The Secret To Preventing Weeds Is Already Growing In Your Garden

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You've just harvested those stunningly large heads of cabbage and cauliflower. As always, you're left with a ton of leaves useful for nothing more than compost. Or are they? Before you pull out the plant to throw it on that pile of decomposing plant matter at the back of your garden, stop. Cut or pull all the leaves off and plop them into the ground. They'll create a light-impermeable layer that will stop unwanted weed seeds from germinating and kill seedlings before they can dig those tough-to-get-out tap roots deep into your beds. It's arguably one of the least harmful ways to kill weeds in your lawn and garden.

The chop-and-drop technique is widely used in permaculture, a style of gardening that mimics natural ecosystems to create sustainable and productive farms and gardens. Who coined the term is up for debate. It's attributed to various leading permaculture practitioners, including regenerative farmer Ernst Götsch, systems designer Geoff Lawton, and "permie" pioneer Bill Morrison. Etymology aside, the roots of the technique extend much further back — into the ancient agricultural systems of Central America and the humus, or fertile leaf litter, of natural forest ecosystems. Originally, chop-and-drop referred to seasonally cutting back large beds or fields of cover crops to create a mulch covering the entire area. However, the technique can also be used in home gardens for weeding, pruning, and harvesting. It suppresses weed growth and pests, locks in moisture, and encourages nutrient-distributing microbial activity.

Use the right tools

Before attempting to chop and drop that stand of Brussels sprouts or patch of lettuces, you'll need to ensure you have the right tools. At a minimum, your own two hands will do the job well enough — after you've donned a pair of good-quality gardening gloves. If you want to make light work of the task, it's better to work with a knife or pruning secateurs. Many experts in the technique suggest using a harvesting or rice knife. Garret Wade sells a French harvesting knife with a stainless steel blade and beechwood handle for $27.80. On a tight budget? Get a 6-inch stainless steel Barnel harvest knife for $3.99 on Amazon. Use a machete for chopping and dropping large crops.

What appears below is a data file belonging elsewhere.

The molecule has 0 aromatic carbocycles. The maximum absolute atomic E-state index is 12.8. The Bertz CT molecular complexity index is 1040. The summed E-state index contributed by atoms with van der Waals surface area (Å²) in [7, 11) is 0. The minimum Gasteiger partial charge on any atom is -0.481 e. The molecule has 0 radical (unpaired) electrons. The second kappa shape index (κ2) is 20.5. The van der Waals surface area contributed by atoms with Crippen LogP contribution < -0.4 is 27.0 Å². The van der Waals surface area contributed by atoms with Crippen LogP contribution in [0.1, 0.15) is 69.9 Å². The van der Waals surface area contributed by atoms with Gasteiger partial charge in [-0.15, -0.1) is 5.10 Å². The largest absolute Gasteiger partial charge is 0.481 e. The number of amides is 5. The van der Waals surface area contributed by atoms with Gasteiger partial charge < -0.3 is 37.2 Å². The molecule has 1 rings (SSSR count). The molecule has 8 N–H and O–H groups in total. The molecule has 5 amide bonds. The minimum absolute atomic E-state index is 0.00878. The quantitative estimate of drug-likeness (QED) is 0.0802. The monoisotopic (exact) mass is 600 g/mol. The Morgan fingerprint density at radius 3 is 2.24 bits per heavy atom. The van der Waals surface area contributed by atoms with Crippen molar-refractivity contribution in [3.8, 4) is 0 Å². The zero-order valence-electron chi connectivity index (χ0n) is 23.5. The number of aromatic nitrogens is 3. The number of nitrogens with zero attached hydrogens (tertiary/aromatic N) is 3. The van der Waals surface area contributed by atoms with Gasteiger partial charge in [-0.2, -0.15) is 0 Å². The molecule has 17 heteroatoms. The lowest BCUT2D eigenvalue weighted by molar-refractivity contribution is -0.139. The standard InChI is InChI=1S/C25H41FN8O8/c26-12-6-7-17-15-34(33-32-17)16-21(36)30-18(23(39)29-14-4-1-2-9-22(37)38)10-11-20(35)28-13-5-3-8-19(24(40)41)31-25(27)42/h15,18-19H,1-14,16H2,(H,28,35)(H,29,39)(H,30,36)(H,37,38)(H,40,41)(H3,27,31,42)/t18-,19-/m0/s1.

There are a few ways to go about chopping (and subsequently dropping) the unwanted plants, leaves, and weeds in your garden beds. If you're harvesting, say, a thick-stemmed cauliflower plant, cut or snap the plant off at the base of the stem. Leave the roots in the ground — they'll break down and transfer their nutrients back into the soil. Then, holding a bundle of leaves in one hand and your cutting implement in the other, chop off the leaves and place — or "drop" — them on the ground around your other plants and seedlings. You can also tear the leaves off with your free hand. Repeat until all the leaves are removed. Add the remaining thick stems and branches to your own DIY compost.

Chop and drop best practices

If you have a roomy garden, you can leave the stem uncut, removing only the existing leaves. It will grow more leaves, cultivating an endless mulch source. If you're chopping and dropping thin-stemmed vegetables or weeds, you can cut the stem to soil level, leaving the plant where it falls. Avoid using this technique on plants with woody stems. They take a long time and lots of nitrogen to break down and steal nutrients from your still-growing plants. If a plant is diseased or infestated, pull it up and dispose of it. If you chop and drop — or even compost — infected plants, you risk spreading disease through your garden beds.

The chop-and-drop technique works well with almost any species of plant. That being said, some plants are better at extracting nutrients from the soil — to be released later when they break down — than others, deep-rooted dandelions or nitrogen-fixing garden peas being just a few examples. There are also a few downsides to consider before employing this technique. For one, some people find having a layer of random decomposing leaves and plants all over their garden unsightly — particularly when compared with the uniformity of something like store-bought pine straw or bark mulch. Dark and damp-loving critters like snails and slugs will thrive in this type of mulch. It's not a replacement for composting, so you probably can't ditch your pile, and it may, like other forms of mulch, be considered a fire risk in some areas.